We all want to work for a company where we fit in. That’s why Elastic built a Source Code that encourages all to come as they are. In this Pride blog series, we highlight LGBTQIA+ Elasticians who have a unique story — one, perhaps, just as unique as yours. Brittany Joiner, a demand generation associate turned […]
We all want to work for a company where we fit in. That’s why Elastic built a Source Code that encourages all to come as they are. In this Pride blog series, we highlight LGBTQIA+ Elasticians who have a unique story — one, perhaps, just as unique as yours.
Brittany Joiner, a demand generation associate turned frontend developer, says: “You can bring your whole self to Elastic, whether that involves a career transition or feeling comfortable sharing your story with colleagues.”
I studied marketing, and I had always figured I wanted to work in marketing … but the whole time, I wondered if I could do programming. I found a demand generation role at Elastic, which was exactly the type of marketing role I wanted. I said yes to Elastic because of the strong developer community and hoped that as I learned programming on the side, I could pivot my career and move into an engineering role.
I entered the engineering team’s peer-to-peer mentorship program, which provides a way to build career development relationships with people outside of our immediate teams. I was connected with an engineer on the APM UI team and started working with him on some Kibana APM issues. I learned a lot from him, as he taught me how to work on a team of developers and understand pull requests and code reviews, and familiarized me with frontend concepts as we both applied them to Kibana improvements. He even helped me with my projects and homework in my bootcamp.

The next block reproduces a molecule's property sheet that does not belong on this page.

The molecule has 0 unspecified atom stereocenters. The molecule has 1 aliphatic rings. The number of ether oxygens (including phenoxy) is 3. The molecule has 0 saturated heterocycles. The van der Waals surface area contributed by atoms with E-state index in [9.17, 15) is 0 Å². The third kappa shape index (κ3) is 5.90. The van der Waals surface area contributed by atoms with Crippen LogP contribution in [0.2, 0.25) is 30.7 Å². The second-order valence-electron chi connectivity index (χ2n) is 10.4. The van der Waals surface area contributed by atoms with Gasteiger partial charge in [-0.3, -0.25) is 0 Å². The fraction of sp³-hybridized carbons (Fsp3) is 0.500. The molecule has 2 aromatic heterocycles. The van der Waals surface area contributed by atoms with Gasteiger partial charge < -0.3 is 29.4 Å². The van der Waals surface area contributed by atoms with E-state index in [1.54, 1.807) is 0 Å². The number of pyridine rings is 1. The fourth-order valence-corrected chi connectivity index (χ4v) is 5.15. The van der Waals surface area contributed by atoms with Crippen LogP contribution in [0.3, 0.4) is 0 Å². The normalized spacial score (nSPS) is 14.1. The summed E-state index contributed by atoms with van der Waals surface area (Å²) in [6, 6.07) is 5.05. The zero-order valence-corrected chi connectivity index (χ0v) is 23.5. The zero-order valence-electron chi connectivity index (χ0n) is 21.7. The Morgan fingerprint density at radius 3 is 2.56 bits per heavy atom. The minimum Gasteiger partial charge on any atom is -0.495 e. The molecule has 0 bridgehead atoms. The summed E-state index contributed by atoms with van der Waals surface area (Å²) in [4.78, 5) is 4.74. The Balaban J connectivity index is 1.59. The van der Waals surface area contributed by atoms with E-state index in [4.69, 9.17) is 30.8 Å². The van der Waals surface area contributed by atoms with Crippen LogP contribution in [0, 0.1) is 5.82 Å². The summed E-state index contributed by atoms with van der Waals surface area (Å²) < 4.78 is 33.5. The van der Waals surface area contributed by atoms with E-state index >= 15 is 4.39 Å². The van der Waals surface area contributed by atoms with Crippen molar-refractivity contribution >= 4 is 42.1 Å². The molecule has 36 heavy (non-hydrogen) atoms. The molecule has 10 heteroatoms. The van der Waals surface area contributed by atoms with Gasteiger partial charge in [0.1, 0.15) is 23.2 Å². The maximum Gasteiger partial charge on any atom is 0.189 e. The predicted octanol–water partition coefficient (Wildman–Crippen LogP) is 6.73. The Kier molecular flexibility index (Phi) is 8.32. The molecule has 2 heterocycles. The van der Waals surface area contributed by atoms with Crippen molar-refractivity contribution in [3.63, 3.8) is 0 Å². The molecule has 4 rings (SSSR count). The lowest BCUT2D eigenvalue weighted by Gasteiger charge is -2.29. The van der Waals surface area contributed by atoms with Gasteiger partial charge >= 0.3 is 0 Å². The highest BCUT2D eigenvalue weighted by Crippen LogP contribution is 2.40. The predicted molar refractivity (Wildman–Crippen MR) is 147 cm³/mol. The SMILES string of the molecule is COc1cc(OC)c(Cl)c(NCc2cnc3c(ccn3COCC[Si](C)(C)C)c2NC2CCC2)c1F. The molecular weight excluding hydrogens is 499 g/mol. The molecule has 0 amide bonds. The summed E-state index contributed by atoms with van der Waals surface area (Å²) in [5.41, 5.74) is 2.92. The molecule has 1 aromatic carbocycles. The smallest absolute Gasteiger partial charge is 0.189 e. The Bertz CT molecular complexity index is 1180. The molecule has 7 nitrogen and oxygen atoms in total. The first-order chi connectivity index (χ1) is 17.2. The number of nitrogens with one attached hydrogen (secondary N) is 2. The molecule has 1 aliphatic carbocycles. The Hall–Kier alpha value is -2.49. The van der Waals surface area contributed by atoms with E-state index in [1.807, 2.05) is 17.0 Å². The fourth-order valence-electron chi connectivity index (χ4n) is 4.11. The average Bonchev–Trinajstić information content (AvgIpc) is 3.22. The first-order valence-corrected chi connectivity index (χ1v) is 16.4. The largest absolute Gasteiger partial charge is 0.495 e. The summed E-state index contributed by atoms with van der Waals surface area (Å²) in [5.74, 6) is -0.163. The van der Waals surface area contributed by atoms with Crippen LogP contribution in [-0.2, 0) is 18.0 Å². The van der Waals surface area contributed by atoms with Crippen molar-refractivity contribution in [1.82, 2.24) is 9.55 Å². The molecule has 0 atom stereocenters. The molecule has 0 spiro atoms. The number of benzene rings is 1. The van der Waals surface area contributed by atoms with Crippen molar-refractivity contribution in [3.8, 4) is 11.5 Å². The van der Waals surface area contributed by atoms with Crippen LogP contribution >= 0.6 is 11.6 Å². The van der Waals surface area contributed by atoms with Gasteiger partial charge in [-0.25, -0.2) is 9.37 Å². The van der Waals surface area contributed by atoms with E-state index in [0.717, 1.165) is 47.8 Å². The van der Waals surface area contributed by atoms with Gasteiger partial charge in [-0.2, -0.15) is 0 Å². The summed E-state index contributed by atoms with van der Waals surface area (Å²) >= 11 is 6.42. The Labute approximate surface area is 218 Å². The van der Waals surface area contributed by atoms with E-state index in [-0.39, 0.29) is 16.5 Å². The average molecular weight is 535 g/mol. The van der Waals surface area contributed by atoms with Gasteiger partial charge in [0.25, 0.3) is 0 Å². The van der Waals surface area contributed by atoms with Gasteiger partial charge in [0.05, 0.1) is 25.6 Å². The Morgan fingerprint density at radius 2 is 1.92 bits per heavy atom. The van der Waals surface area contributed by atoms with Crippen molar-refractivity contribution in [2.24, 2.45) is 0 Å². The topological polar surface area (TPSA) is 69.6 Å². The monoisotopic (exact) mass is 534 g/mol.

A couple of months later, I saw a presentation about the custom internal apps our IT department was building for the customer support team at Elastic. I reached out to the presenter and explained that I was interested in frontend development and wanted to know how to get involved. They invited me to help out with the team and become another contributor as I continued to learn frontend development. Several team members spent a lot of time helping me grow as a developer by walking me through issues, pair programming to explain concepts, helping me not just “write the code” but actually understand what we were doing, and even talking me through how to think like a developer. To learn frontend development, I followed tutorials online, read books, and completed exercises on sites like freeCodeCamp. I also created some of my own projects like a Scavenger Hunt app for my mom’s birthday, a drink recipe generator, and a currency converter built on Elastic’s UI, as well as completed a Front End bootcamp with AltCademy — and eventually got offered a full-time position to work on the team. I start my new role this summer.
My managers at Elastic have been very supportive and wanted me to be my full self and pursue a fulfilling career while keeping me in the company, even if that meant me taking an engineering role. They helped me prioritize my time and distribute work within our team so I could thrive in my new job as a frontend developer.
I was previously married to a man, so my coming out story came with a divorce. There was no big announcement, and I specifically chose not to change my name after the divorce because I didn’t want to have to come out to my coworkers in that way. I wasn’t ashamed of who I am, but I didn’t want conversations to be forced. I wanted to be able to control when that conversation took place.
Being gay wasn’t something I necessarily expected to find support for at work, but it’s been nice knowing that I’m not alone. It’s been a slow thing where I’ve pulled aside some of my coworkers who have become really good friends and told them, and because of that it’s come up organically and I can come out on my own terms, which I found very helpful.
Seeing different people’s stories and the fact that we care about people and celebrate Pride Month makes it easier to reach out to people and say, “Hey, we have something in common.”
Everyone has been really supportive. You can bring your whole self to Elastic, whether that involves a career transition or feeling comfortable sharing your story with colleagues. It’s been very helpful to have a supportive family, friends, and job. I don’t take that for granted, because I know a lot of people don’t have that option with their family, or their friends, or their work environment.
Do it at your own pace. This time last year, I wasn’t ready to be on a company-wide blog post. There are a lot of people at Elastic who don’t know that I’m gay, but I’m not worried about what people will think and I haven’t had any negative comments thus far. Here at Elastic, it’s as simple as me telling people that I dyed my hair.